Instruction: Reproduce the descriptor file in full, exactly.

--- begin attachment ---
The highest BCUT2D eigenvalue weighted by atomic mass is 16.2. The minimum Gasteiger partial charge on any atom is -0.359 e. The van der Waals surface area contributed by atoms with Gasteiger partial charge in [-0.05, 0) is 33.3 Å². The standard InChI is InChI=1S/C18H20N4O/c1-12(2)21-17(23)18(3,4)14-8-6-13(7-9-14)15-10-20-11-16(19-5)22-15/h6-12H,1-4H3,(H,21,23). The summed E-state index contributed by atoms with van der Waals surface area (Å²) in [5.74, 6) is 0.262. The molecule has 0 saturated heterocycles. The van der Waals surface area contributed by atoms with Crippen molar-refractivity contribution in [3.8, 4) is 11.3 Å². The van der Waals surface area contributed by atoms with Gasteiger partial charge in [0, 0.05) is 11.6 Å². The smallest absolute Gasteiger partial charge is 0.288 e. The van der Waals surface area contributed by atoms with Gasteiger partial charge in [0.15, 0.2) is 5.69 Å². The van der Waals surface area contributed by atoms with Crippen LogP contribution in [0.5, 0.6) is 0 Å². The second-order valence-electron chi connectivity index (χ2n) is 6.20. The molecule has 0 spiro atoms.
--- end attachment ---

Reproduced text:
The highest BCUT2D eigenvalue weighted by atomic mass is 16.2. The minimum Gasteiger partial charge on any atom is -0.359 e. The van der Waals surface area contributed by atoms with Gasteiger partial charge in [-0.05, 0) is 33.3 Å². The standard InChI is InChI=1S/C18H20N4O/c1-12(2)21-17(23)18(3,4)14-8-6-13(7-9-14)15-10-20-11-16(19-5)22-15/h6-12H,1-4H3,(H,21,23). The summed E-state index contributed by atoms with van der Waals surface area (Å²) in [5.74, 6) is 0.262. The molecule has 0 saturated heterocycles. The van der Waals surface area contributed by atoms with Crippen molar-refractivity contribution in [3.8, 4) is 11.3 Å². The van der Waals surface area contributed by atoms with Gasteiger partial charge in [0, 0.05) is 11.6 Å². The smallest absolute Gasteiger partial charge is 0.288 e. The van der Waals surface area contributed by atoms with Gasteiger partial charge in [0.15, 0.2) is 5.69 Å². The van der Waals surface area contributed by atoms with Crippen LogP contribution in [0.5, 0.6) is 0 Å². The second-order valence-electron chi connectivity index (χ2n) is 6.20. The molecule has 0 spiro atoms.